Charles Lindbergh

He was the first man to cross the Atlantic Ocean solo, flying from New York to Paris in May, 1927, in a special-built monoplane.

On 20th May, Lindbergh took off in the Spirit of St. Louis from Roosevelt Field, near New York City. He landed at Le Bourget Field, near Paris, on 21st May. Thousands of cheering people had gathered to meet him. He had flown more than 3,600 miles (5,790 kilometers) in more than 33 hours. Lindbergh’s heroic flight thrilled people throughout the world. He was honored with awards, celebrations, and parades.

Lindbergh also invented an “artificial heart” between 1931 and 1935. He developed it for Alexis Carrel, a French surgeon and biologist whose research included experiments in keeping organs alive outside the body. Lindbergh’s device could pump the substances necessary for life throughout the tissues of an organ.

Amelia Earhart

Amelia Earhart was the first woman to fly solo across the Atlantic in 1932.

After Charles Lindbergh’s solo flight the interest in having a woman fly across the Atlantic grew. On the morning of 20th May, 1932, Amelia Earthart took off from Harbour Grace, Newfoundland. After about 12 hours the conditions got worse, and the plane began to experience mechanical difficulties. She successfully landed just outside the small village of Culmore, in Londonderry, Northern Ireland on 22nd May, 1932.

Between 1930 and 1935, Amelia Earhart set seven women’s speed and distance aviation records in a variety of aircraft. By 1935, Earhart began to contemplate one last fight that would set her apart from all others: to circle the world. Unfortunately, she did not complete the journey she started in 1937.

Jimmy Doolittle

An innovator and speed plane racer who set many speed records in the 1930s, he was probably best known for his spectacular and daring raid on Tokyo in April of 1942, when he led a flight of sixteen army bombers off the rolling deck of an aircraft carrier on a one-way mission to Japan. While the attack did little in terms of material damage to the Japanese, it gave Americans a much needed morale boost during the darkest days of the war.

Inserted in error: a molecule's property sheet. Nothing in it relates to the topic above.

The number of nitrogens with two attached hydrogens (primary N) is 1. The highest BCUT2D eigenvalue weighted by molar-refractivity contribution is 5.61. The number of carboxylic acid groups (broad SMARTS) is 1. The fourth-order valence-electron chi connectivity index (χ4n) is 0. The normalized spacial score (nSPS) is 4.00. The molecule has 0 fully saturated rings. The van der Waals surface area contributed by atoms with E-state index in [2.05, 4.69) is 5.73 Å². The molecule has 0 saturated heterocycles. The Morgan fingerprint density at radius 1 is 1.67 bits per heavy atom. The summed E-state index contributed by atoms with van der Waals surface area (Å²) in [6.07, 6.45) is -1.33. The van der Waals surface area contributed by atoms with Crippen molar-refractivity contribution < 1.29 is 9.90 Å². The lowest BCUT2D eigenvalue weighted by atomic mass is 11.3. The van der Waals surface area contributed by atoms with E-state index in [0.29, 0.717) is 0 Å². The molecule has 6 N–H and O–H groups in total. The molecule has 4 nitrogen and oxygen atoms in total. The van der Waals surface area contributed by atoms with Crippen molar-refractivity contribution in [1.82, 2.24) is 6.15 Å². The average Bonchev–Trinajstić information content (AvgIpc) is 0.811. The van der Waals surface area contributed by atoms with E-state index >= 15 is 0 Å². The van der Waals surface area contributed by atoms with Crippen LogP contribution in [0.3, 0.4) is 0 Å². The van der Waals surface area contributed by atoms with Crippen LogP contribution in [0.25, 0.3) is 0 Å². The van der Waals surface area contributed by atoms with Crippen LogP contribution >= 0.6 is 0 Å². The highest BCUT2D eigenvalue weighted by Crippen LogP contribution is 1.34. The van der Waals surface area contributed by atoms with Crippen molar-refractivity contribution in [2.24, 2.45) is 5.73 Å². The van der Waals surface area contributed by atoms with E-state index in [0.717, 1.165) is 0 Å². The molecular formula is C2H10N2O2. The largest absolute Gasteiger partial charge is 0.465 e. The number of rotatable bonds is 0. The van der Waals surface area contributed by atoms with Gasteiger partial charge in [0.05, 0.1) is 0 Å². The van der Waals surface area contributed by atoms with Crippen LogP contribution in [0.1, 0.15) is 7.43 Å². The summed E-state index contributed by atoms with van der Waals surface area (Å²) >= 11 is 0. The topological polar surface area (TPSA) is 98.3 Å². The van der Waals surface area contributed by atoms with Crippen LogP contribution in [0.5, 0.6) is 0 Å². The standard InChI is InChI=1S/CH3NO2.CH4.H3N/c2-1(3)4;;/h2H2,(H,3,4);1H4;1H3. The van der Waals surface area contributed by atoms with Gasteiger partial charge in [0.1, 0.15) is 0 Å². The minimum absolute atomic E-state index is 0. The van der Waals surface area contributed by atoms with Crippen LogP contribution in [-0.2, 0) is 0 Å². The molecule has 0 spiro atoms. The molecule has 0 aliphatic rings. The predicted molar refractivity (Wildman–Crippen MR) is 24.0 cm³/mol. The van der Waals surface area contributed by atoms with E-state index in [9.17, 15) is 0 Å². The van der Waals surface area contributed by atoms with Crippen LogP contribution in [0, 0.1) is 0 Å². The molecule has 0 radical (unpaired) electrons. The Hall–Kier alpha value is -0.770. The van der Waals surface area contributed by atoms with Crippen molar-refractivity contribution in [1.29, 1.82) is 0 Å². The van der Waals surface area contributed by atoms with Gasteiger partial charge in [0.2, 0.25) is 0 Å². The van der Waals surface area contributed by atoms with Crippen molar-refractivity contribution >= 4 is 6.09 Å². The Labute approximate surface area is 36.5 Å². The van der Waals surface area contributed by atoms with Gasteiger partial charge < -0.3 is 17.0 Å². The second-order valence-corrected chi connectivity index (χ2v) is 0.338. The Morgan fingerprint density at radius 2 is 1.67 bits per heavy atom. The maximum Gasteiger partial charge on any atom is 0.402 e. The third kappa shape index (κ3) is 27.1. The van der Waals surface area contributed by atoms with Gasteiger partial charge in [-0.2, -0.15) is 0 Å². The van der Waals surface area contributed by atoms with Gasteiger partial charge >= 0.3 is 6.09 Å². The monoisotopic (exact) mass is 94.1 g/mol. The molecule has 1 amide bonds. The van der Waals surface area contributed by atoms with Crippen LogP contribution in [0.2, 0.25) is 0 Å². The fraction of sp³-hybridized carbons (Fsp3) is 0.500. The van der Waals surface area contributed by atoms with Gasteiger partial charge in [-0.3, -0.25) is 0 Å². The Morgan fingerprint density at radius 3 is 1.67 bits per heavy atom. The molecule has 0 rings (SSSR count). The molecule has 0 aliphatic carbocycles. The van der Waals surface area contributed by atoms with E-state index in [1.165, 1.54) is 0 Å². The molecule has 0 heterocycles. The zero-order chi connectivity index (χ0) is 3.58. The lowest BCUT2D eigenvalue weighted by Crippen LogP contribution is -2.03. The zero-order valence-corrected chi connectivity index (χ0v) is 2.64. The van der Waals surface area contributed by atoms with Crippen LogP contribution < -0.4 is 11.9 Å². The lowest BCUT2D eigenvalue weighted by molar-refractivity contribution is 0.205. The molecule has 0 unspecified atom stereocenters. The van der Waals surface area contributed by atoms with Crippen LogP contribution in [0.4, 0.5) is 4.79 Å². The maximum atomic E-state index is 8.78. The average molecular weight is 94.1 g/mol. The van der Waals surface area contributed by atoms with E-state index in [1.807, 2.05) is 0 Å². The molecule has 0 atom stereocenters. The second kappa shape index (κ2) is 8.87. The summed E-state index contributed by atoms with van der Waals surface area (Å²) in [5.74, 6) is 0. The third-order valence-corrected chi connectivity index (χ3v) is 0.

While the “Doolittle Raid” was his most famous accomplishment, perhaps his most important contribution to aviation came in the 1920s, when he contributed to the development of instrument flying which, taken for granted today, was a vital innovation in terms of flying safety. He also performed the first successful outside loop-the-loop in history—a maneuver considered to be fatal by aviators at the time.

Wiley Post

He was a famed American aviator during the interwar period, the first pilot to fly solo around the world. In 1930 Hall bought a later version of the Lockheed Vega, a model 5-C, again nicknamed Winnie Mae. In 1931, he flew around the world in the Winnie Mae with his navigator, Harold Gatty. Later he repeated his round-the-world flight alone.

Also known for his work in high-altitude flying, Post helped develop one of the first pressure suits and discovered the jet stream. Even with the loss of his left eye, Post was able to break numerous aeronautical records before his tragic death in Alaska.

Geraldine Jerrie Mock

After a few major mishaps including a broken HF radio, bad weather, as well as faulty brakes and antenna motor, Geraldine Jerrie Mock returned to Port Columbus Airport on 17th April, 1964, as the first woman to fly around the world. Her solo flight across the skies took 29 days.

This “flying housewife” set to conquer the heavens in her single-engine Cessna 180 dubbed “Charlie” in Ohio on 19th March, 1964, in a race against Joan Merriam Smith, the pilot who aimed to fly Amelia Earhart’s exact route.

Source: acepilots.com; charleslindbergh.com; biography.com ; jalopnik.com; space.com; history.co.uk; toptenz.net;news.nationalgeographic.com; travelpulse.com.